By David M. Greenwald
Los Angeles, CA – While most counties have ended zero bail and critics have often charged the policy with allowing people to be released to commit additional crimes, supporters of the policy in Los Angeles County recently argued to keep it in place and make it permanent.
Meredith Gallen and Garrett Miller are members of the board of directors of the Los Angeles County Public Defenders Union Local 148.
Last week in an LA Times article, they argued that LA County’s emergency zero-bail order has “allowed people accused of misdemeanors and lower-level crimes to work and care for family members rather than sit in dangerously overcrowded jails while awaiting trial.”
The court ended its policy last week, “without any evidence that it will lead to increased public safety.”
Bail reform has become a frontline battle in the criminal justice reform movement. Critics have blamed it for the early release of potentially dangerous people who are free to commit crimes again and again.
After a string of smash and grab robberies last December, both Los Angeles Police Chief Michel Moore and Mayor Eric Garcetti called for ending the county’s $0 bail policy.
“There are people who need to be behind bars,” Garcetti said. “How many times does the same person have to steal a car, three, four or five times, after being released before we realize we have opened up a lot of the city, because we’re in a better place with COVID, we should be able to also open up our jails, and we should be able to have judges that put people behind those bars as well.”
The police chief is blaming zero bail on the increase of auto thefts, for example.
“The people stealing them are the chronic offenders,” Moore said. “And so that’s where the criminal justice system needs to make those adjustments.”
But reformers argue, as Gallen and Miller, “There is a growing understanding among policymakers, advocates and other stakeholders across the United States that the cash bail system is unfair, fails to promote public safety and does far more harm than good for families and communities affected by the criminal legal system.”
Moreover, they cite data “contradicting the scare tactics raised by law enforcement and politicians.”
They argue, data on pretrial outcomes compiled by the county chief executive officer shows that after the implementation of the emergency bail order, “rates of failure to appear in court (FTA) and of rearrest for new offenses remained either below or similar to their historical averages.”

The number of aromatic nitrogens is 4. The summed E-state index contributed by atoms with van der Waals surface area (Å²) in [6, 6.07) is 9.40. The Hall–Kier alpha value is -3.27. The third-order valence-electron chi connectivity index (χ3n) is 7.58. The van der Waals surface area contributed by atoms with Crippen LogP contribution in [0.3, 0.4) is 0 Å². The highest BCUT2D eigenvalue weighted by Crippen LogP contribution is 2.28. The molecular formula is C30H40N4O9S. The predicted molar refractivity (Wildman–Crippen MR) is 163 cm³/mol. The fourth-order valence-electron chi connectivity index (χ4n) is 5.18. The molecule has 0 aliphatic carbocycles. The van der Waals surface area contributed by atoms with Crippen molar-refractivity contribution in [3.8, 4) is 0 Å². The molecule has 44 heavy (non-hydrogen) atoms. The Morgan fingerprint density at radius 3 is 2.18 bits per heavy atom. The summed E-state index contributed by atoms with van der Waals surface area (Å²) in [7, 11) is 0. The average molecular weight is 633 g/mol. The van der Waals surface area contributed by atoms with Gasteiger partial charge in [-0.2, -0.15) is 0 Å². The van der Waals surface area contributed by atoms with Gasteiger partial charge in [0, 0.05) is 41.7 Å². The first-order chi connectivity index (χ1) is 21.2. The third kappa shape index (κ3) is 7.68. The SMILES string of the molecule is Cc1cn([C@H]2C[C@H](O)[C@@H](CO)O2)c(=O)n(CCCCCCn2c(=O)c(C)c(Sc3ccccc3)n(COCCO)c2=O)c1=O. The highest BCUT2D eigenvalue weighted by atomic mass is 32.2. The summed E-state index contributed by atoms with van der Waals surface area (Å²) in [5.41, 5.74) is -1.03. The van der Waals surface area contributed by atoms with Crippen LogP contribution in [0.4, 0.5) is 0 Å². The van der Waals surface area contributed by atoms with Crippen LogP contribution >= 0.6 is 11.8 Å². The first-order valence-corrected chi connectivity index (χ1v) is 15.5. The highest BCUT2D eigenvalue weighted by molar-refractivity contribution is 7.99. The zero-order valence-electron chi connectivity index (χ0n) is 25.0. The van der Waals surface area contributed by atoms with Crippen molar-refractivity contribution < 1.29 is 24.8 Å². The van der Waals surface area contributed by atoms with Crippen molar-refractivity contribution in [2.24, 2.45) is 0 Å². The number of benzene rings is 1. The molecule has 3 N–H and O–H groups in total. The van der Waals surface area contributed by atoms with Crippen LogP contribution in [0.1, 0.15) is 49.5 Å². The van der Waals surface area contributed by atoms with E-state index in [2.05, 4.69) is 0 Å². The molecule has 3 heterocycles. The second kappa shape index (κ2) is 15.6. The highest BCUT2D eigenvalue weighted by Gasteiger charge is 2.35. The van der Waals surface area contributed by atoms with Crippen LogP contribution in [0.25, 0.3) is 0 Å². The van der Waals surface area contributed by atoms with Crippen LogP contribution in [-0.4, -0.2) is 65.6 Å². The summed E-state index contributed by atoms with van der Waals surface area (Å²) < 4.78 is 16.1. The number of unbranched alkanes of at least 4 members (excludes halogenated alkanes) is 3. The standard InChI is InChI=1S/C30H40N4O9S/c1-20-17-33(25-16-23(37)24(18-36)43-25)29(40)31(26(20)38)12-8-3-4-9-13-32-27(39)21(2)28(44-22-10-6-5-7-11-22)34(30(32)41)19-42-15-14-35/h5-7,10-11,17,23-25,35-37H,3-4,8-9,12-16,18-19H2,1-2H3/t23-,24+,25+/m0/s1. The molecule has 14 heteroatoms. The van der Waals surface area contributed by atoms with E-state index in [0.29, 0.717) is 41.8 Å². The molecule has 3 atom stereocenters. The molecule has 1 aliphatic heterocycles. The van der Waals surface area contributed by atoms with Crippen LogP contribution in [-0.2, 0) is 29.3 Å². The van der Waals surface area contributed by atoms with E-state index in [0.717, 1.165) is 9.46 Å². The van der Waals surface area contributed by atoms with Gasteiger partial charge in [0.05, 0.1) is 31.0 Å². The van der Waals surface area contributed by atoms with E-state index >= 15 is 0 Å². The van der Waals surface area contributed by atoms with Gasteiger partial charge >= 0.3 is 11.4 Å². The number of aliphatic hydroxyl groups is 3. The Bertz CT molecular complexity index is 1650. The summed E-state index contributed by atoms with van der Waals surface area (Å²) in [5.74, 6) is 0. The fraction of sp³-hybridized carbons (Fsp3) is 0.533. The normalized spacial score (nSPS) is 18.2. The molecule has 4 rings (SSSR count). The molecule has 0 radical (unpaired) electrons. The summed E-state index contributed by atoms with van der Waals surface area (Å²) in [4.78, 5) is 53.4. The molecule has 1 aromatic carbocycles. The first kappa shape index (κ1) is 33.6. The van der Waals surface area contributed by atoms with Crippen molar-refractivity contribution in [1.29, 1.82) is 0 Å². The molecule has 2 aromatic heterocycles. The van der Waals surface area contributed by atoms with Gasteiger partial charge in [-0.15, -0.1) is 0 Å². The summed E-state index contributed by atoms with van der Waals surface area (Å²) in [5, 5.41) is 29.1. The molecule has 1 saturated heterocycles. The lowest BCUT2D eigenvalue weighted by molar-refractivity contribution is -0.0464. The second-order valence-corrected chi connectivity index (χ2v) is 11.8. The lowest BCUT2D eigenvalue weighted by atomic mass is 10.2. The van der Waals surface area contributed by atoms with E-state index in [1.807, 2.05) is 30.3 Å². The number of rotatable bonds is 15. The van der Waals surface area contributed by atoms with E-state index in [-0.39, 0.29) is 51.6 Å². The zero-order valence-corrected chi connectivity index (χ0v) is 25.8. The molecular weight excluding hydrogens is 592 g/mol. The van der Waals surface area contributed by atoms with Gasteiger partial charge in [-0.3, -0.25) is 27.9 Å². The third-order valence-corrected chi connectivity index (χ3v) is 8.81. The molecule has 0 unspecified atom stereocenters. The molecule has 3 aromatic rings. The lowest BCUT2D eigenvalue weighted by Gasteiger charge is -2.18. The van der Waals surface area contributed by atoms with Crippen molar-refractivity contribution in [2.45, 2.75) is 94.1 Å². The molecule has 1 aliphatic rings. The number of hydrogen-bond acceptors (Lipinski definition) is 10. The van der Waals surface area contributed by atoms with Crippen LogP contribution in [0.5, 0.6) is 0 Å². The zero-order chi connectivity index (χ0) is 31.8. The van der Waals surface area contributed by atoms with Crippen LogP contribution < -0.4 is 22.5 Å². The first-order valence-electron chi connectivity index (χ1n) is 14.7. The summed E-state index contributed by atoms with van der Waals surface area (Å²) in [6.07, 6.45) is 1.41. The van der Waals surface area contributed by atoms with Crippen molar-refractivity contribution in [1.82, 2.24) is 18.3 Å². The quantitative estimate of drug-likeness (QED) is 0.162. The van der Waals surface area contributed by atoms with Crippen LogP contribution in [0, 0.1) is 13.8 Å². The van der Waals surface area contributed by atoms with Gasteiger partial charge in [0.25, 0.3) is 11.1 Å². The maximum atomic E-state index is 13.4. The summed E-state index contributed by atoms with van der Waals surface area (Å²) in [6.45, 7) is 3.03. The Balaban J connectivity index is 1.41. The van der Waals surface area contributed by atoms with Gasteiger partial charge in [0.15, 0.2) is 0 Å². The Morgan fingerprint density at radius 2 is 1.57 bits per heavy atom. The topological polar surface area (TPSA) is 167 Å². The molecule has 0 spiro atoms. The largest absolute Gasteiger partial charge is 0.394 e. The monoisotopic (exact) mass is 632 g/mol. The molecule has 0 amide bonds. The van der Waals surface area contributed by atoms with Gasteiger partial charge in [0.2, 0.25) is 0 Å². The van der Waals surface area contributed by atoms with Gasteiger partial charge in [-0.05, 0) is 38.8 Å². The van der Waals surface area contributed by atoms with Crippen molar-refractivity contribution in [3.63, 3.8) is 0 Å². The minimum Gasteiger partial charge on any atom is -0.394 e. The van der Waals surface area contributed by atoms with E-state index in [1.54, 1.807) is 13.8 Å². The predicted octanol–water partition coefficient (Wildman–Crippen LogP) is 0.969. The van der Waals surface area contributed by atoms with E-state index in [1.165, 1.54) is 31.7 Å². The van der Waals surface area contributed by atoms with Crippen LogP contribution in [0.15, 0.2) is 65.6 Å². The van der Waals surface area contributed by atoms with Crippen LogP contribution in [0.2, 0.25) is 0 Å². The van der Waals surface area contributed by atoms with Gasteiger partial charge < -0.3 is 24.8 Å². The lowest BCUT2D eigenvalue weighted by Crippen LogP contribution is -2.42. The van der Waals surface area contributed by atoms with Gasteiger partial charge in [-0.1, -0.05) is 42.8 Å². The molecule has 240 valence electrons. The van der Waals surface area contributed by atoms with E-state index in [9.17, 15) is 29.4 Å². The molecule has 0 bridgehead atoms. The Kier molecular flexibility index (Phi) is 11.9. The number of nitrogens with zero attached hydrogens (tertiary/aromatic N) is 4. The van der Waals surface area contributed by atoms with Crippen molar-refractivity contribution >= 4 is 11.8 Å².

Further, “Data from jurisdictions that have passed bail reform shows that the vast majority of people who are released pretrial return home and resolve or go to trial on their cases without incident, and the practice has actually led to a decrease in crime.”
New Mexico, for instance, in 2016, amended its constitution to prohibit judges from imposing unaffordable cash bail. The new policy enabled judges to then release those accused of crimes without bail.
Gallen and Miller argue, “There is little evidence the change has led to an increase in violent crime. In fact, crime rates dropped across the state since then.”
Further they cite New Jersey’s bail reform passed in 2017 which largely eliminated the use of cash bail altogether.
“This led to a decrease in those detained pretrial and a reduction in violent crime by 16% over two years,” they write.
They argue, “Ending the zero-bail policy won’t improve public safety, but would greatly exacerbate the Los Angeles County jails’ overcrowding crisis.”
While the jail’s capacity is set by the state at just over 12,000 people, prior to emergency bail orders, the jails were regularly holding over 17,000.
Even with the emergency bail order in effect, the jails remain over capacity and the conditions have led to people sleeping on the floor due to lack of beds.
They warn, “Lifting the policy would significantly increase the number of people brought into the jail system on any given day.”
Nearly half those in custody at the LA County jails are awaiting trial.
This means they are “separated from their families and subject to the harms of incarceration without having been convicted of any crime. This pretrial incarceration contributes to the jail system’s chronic overcrowding and has failed to serve the county’s most vulnerable for decades.”
They argue, “Pretrial incarceration overburdens every aspect of the criminal legal system — it is also incredibly expensive. Perhaps most importantly, people jailed before trial face unjust pressure to plead guilty to their charges, regardless of actual guilt or innocence.”
More people in custody, they add, puts strain on the overworked public defender system, “because in-custody cases have to move at a quicker pace to shield defendants from further harm in custody and to prevent them from pleading guilty for the sole purpose of getting released.”
Supporters of bail reform believe that the data shows that zero bail results in safer communities while at the same time protecting the freedom and rights of the accused.
Gallen and Miller conclude, “Los Angeles County Superior Court’s emergency zero-bail order is a good, safe policy that should be made permanent.”